Another strategy that can make it easier to say no is giving yourself a minimum amount of time to consider any request or invitation. For instances, I know other EC scholars who wait at least 24 hours before responding to invitation or request for time or involvement. This disrupts an otherwise automatic tendency to say yes to everything and provides the time needed to reflect on whether an opportunity or request is consistent with one’s priorities and availability. Rather than blindly saying yes to everything, consider the potential benefits and costs, including the impact on your other work. Mentors and more senior scholars can provide valuable guidance in this decision process.
You will also have to accept the need to practice pleasantly and unapologetically saying no. Some people are incredibly uncomfortable with the possibility of disappointing others or are so conflict-avoidant they would rather say yes to everything than risk that discomfort, only to fall short on their own goals. Still others are motivated by some mistaken belief that they are so important that others need them to the point that they cannot say no. This is very rarely the case. Once you’ve accepted that there are times when you can and should say no, do so simply and unapologetically. It’s okay to say no without offering any more justification than you are simply unavailable. That is generally all the requester needs or is entitled to know. Practice saying, “Thank you for the invitation, but I am not available at this time.” Or “Thank you for this opportunity, but I’m unavailable.” When justification is needed, it can be helpful to link you refusal to you job duties or tenure expectations, or to have a senior colleague–generally your program or area coordinator– back up your decision (e.g., “My program coordinator advised me against taking on additional service activities at this time.”). Certainly some individuals may make requests that you shouldn’t refuse, but don’t assume every request they make is one of those. Instead, ask for time to consult with your colleagues and verify your availability and then speak with more senior colleagues and/or you program/area coordinator who can help you evaluate the request, and, when appropriate, plan your refusal. At times, your coordinator may want to say no on your behalf depending on who the requester is in order to more convincingly state your need to focus on your priorities.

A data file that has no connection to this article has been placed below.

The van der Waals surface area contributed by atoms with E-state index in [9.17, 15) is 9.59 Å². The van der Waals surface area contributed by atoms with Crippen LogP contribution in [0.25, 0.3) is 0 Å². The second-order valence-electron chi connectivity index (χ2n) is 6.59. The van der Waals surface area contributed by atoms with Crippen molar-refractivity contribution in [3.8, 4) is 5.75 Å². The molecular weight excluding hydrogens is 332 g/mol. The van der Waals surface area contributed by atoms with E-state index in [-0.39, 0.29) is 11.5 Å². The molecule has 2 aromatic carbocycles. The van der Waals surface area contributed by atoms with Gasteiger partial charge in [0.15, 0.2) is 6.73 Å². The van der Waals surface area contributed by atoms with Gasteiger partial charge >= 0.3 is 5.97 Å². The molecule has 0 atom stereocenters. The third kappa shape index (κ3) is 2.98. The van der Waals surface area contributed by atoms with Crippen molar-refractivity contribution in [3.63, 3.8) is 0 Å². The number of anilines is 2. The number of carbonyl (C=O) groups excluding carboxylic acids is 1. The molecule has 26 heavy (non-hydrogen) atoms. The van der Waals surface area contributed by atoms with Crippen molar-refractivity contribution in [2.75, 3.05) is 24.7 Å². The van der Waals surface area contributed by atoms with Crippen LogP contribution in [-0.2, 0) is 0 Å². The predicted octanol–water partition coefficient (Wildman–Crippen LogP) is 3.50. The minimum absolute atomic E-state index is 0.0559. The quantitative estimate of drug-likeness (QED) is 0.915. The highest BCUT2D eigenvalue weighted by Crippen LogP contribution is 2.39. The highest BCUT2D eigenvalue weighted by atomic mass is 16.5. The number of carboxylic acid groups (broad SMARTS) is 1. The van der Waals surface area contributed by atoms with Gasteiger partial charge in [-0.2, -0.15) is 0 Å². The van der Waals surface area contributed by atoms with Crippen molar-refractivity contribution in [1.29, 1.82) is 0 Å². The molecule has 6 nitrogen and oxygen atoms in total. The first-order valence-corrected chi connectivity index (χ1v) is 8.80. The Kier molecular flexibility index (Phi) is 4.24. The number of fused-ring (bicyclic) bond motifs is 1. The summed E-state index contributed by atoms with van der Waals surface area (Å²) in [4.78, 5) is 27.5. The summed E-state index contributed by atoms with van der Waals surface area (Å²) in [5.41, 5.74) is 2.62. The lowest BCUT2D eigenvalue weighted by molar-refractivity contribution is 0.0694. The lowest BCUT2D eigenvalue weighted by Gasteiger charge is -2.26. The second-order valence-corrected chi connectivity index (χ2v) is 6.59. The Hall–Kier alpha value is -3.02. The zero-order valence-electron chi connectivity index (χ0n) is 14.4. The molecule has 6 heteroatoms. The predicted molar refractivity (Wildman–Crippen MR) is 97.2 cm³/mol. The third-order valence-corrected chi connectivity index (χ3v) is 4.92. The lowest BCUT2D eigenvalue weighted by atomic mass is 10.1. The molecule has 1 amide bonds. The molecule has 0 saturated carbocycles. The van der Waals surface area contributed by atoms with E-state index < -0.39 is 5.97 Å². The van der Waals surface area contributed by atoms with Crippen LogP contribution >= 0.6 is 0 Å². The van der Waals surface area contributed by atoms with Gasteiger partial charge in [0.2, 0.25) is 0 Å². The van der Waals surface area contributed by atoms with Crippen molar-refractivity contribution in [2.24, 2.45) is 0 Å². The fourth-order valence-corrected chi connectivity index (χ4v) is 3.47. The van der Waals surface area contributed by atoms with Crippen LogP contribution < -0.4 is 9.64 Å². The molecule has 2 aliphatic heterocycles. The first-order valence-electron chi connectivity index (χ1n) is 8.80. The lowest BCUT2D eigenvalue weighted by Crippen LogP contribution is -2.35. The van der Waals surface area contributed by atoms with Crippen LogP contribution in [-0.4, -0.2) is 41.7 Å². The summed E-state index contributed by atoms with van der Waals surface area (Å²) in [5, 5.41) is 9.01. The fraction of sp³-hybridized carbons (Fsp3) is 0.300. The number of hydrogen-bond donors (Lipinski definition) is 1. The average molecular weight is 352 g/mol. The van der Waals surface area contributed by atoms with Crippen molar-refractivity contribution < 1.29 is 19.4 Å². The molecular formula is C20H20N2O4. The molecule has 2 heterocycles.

Another helpful strategy for people who tend to reflexively say yes is to remind yourself that no is the default decision unless you can identify sufficient professional or personal benefits to saying yes. For a few years, I posted a small note on my computer that read, “Just say no.” For me this visual reminder was needed to counter my knee jerk reaction to accept every research and service opportunity that came my way. In the end, it saved me a lot of unwanted stress and time.
In the end, learning and practicing saying no is necessary to bring strategic in managing your time and commitments. Time management is key to being efficient and productive and avoiding overextension and burnout. Chances are you’ll enjoy your work more when you are judicious with your time. Be kind to yourself by giving the gift of allowing yourself to say no when appropriate.